The decision was made to move me to the operating room immediately in case I lost consciousness again. In there, the anesthesiologist told me that he wanted to put me under general anesthesia for my c-section. That meant I’d be sleeping and Mike wouldn’t be allowed in the operating room. His reasoning was that he was worried I’d pass out again and he didn’t want to wait to get the results of my blood tests – blood tests that would indicate the safety of being awake for the surgery. Mike and I had always known this was a possibility, but when it was presented to me I looked at Dr. Risky and pleaded with her not to let it happen. If I needed to be put under for the surgery, that was one thing, but if there was a possibility I didn’t, I really wanted to wait and see. She agreed, not only for our sake, but also because general anesthesia complicates things. Luckily, the blood work came back in my favor, and I was allowed to be awake.
I had a lot of time on the operating table while I waited for things to be determined – time where I was alone, since Mike wasn’t brought into the room until moments before the surgery began. I tried to stay calm – Annie’s heart rate was extremely elevated because of the drugs they’d given me when I’d passed out – so I knew I had to keep mine under control to not make things worse. While I laid there, I was greeted with a friendly face. My friend Staci, a nurse and one of my sorority sisters from college, received a text from my cousin telling her I was going into surgery. She hightailed it down to the hospital and made it in time to be there. I was so happy to see her smiling eyes behind her surgical mask. I can’t tell you how much calmer I felt knowing she was there.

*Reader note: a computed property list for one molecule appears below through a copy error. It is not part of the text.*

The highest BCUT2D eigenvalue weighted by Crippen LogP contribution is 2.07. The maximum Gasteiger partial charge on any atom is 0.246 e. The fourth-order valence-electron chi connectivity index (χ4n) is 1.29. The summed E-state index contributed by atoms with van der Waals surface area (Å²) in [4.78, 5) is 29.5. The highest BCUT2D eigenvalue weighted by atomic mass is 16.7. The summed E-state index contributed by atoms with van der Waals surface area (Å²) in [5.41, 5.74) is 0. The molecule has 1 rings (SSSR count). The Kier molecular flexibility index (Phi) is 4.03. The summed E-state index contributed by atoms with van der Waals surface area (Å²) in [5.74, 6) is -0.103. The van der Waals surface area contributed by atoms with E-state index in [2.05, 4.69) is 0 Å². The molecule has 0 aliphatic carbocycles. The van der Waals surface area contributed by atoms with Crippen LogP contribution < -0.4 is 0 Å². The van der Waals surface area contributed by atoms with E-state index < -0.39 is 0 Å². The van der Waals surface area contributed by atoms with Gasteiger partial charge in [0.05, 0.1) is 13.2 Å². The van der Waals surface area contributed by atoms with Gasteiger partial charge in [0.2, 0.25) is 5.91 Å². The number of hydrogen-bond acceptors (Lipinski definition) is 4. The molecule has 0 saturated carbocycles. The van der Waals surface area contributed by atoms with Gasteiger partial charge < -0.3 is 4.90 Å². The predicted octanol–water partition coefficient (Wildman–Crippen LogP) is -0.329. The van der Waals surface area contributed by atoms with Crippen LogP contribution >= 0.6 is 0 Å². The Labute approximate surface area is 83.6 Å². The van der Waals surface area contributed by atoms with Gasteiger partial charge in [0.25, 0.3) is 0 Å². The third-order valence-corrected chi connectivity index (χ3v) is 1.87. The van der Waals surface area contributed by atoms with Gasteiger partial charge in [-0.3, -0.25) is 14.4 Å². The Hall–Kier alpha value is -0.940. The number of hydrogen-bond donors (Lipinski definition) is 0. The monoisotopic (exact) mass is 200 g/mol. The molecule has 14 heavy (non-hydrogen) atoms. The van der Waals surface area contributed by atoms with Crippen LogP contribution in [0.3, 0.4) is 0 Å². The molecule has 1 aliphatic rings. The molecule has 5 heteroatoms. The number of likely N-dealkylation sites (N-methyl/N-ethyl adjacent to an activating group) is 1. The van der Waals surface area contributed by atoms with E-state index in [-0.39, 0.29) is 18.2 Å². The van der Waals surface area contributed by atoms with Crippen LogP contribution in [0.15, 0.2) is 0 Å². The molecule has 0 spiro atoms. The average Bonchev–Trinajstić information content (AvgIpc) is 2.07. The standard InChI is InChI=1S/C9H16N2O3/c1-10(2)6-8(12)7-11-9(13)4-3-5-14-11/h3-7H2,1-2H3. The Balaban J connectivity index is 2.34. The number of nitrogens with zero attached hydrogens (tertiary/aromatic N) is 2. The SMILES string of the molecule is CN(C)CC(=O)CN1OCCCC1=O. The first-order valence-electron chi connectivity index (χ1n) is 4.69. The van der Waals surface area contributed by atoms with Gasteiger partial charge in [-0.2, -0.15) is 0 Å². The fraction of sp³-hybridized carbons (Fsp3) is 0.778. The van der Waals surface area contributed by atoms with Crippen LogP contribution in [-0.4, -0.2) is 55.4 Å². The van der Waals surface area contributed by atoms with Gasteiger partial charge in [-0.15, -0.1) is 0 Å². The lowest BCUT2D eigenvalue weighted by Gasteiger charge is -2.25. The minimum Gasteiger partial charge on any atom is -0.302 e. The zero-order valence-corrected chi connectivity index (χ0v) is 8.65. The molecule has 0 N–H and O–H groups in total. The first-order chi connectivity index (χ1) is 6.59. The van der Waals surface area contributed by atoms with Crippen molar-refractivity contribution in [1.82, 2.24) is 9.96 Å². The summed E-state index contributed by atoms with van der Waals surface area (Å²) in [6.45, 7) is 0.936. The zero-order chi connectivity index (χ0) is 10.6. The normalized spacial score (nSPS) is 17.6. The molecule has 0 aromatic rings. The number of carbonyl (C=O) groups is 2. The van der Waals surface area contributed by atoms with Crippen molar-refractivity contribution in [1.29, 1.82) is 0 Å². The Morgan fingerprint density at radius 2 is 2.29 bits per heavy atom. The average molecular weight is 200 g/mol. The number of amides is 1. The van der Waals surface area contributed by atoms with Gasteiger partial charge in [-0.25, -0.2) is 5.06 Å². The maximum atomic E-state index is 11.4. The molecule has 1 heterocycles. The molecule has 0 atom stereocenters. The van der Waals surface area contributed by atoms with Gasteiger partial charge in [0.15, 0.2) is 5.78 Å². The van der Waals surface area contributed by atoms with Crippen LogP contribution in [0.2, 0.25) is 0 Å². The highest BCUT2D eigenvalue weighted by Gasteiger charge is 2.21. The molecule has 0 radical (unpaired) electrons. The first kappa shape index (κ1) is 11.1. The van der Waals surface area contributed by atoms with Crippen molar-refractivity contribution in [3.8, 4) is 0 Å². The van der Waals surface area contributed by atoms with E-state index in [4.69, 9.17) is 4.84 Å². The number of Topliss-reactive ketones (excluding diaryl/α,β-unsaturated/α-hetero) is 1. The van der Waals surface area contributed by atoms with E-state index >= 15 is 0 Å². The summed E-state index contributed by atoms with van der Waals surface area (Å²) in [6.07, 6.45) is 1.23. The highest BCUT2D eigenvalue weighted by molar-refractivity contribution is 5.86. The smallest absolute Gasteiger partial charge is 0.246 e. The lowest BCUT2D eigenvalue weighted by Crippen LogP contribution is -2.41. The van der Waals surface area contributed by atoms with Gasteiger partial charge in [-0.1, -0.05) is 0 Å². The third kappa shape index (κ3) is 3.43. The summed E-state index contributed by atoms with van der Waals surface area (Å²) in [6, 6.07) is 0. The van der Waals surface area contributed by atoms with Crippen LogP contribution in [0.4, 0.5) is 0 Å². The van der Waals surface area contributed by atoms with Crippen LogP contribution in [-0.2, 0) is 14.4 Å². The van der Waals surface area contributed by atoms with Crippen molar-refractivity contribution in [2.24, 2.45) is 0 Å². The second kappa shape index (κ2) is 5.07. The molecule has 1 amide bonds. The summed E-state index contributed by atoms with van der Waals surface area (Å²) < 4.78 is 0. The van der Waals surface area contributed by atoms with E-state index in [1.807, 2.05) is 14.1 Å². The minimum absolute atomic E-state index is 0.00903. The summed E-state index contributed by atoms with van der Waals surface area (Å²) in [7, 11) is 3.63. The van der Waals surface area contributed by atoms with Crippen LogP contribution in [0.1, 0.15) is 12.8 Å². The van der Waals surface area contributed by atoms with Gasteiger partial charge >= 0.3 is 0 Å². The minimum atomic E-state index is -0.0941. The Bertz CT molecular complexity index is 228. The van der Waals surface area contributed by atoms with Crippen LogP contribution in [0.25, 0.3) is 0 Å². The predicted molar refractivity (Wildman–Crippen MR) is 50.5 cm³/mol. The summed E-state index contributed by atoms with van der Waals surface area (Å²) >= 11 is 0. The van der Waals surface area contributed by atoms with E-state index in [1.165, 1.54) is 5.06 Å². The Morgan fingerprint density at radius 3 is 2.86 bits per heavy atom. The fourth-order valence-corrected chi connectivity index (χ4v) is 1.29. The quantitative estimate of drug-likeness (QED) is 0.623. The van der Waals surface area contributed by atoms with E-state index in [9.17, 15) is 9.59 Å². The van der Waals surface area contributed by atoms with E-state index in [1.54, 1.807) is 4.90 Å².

The surgery went off without a hitch, and soon the anesthesiologist was telling Mike to stand up and watch our baby be born. I felt all the tugging and pressure, and then a lightness. There was a commotion from all the people in the room, and then I heard a tiny but powerful sound – Annabel’s cry announcing she was here. She sounded exactly like her sister the day she was born. There is nothing – nothing – like hearing your child’s cry, because that means they can breathe. Memories from Madeline’s birth came flooding back, and I realized I was crying. I badly wanted to see my baby, to touch her, and confirm that she was here and she was OK. When Staci brought her over to me, it was magical.
That first touch was so amazing.
Even now, 27 days later, I am having a hard time writing more than the blow by blow of the day. I want Annabel to know how great a day it was. I had been so scared that the emotions would be overwhelming, but they weren’t. I was scared I would be overcome with sadness, but I wasn’t. Not that day. The day of her birth was just joy and love and happiness. The staff at the hospital took such amazing care of all of us. They knew about Madeline, and they wanted to hear about her while they met Annabel. They made an effort to include Maddie in the day and it meant so much to me. At the hospital, we enjoyed the newness of our daughter. We reveled in her birth and specialness.
At home, we continue to do so.
Someday, I’ll find the words to express just how special she is.